I’ve written about Mort too, but I am not hating on Mort. As Scott says, we are all to some degree a Mort. However one characteristic of a Mort as I have seen commonly defined is that Mort does not care to constantly learn. Mort isn’t striving to improve.

I do still think we should expect more from Mort. Understand that though the tools we have at our disposal make computing easier every day, computing at its core is a complex problem. Be sure to gain some small understanding of what these tools are doing for you and a general idea of what happens under the hood.

Back to my car analogy, I couldn’t take a wrench and fix my timing belt for the life of me. But I do have a general idea of what an automatic transmission is doing and what limitations it causes on my driving (I can’t seem to redline!). I would never ask Mort to understand assembly, but do take the time to understand some general principles.

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Well maybe not all of you. For example, I know Jayson isn’t going. Sucker. (Oooh, I just had to rub it in, didn’t I?). ;)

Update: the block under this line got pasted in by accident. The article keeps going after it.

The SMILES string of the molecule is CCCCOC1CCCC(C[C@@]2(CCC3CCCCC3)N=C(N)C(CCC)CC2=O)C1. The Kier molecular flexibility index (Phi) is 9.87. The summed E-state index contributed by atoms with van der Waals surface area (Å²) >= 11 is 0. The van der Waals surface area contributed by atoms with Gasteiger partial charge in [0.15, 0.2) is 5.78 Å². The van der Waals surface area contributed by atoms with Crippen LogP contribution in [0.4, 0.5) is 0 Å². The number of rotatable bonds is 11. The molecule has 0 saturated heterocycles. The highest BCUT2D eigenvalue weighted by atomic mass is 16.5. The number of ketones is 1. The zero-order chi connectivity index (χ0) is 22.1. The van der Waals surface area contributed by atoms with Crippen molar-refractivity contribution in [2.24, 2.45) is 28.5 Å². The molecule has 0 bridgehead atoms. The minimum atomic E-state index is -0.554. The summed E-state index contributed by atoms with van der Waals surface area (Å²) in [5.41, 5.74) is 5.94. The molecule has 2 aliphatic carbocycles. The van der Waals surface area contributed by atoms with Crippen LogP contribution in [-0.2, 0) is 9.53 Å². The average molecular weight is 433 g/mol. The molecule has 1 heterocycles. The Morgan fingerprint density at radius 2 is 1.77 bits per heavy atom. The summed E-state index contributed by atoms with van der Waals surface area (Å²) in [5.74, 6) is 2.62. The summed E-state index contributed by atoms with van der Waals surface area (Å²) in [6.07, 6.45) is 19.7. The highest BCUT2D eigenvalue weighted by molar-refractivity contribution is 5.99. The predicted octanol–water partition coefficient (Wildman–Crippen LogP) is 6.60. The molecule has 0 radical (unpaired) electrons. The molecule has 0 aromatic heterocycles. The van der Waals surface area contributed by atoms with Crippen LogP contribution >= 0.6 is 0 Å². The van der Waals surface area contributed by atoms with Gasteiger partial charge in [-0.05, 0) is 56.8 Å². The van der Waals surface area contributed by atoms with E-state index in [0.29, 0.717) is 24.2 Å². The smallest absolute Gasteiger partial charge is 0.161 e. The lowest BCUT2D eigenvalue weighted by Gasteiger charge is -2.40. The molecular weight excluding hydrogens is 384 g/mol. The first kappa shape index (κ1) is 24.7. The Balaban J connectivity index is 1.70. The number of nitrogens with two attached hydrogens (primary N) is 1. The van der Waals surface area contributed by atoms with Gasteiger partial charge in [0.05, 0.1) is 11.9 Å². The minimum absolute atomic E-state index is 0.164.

For you others that are going, I know there a few people I hope to meet because you promised to buy me a beer, or did I promise to buy you one? Here are the lists of people I plan to see:

Buying Me Beer

I’m Buying

No Exchange of Beer, Just Saying Hello

Normally, when I go to a conference like this, packing is a last minute afterthought. But this time, I will plan one specific article of clothing for the first day of the conference. I’ll wear a retina scarring bright orange Aloha shirt so that those of you who owe me a beer can easily spot me. If I owe you a beer, I will be wearing green and I have blonde hair. Ignore the rest of this post.

Orange Shirt\ Figure 1: Eye burning shirt at BurningMan

Just look for the guy who looks like a cross between Kim Jong Il and Samuel Schmid. You can probably find me at the Craps or the Blackjack tables. Maybe, if things are going well, I might have a date with destiny at the Let It Ride tables. Assuming she still works there.

And of course, if time permits, I will be at some of the sessions.

[Listening to: Walk Like an Egyptian - The Bangles - Greatest Hits (3:24)]

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Fire I have had it up to here (imagine my hand on my head) and I am ready to fire the damn QA department for my blog. Unfortunately I am the QA department, so things will be a little awkward around here till I find a replacement willing to take zero pay with no benefits.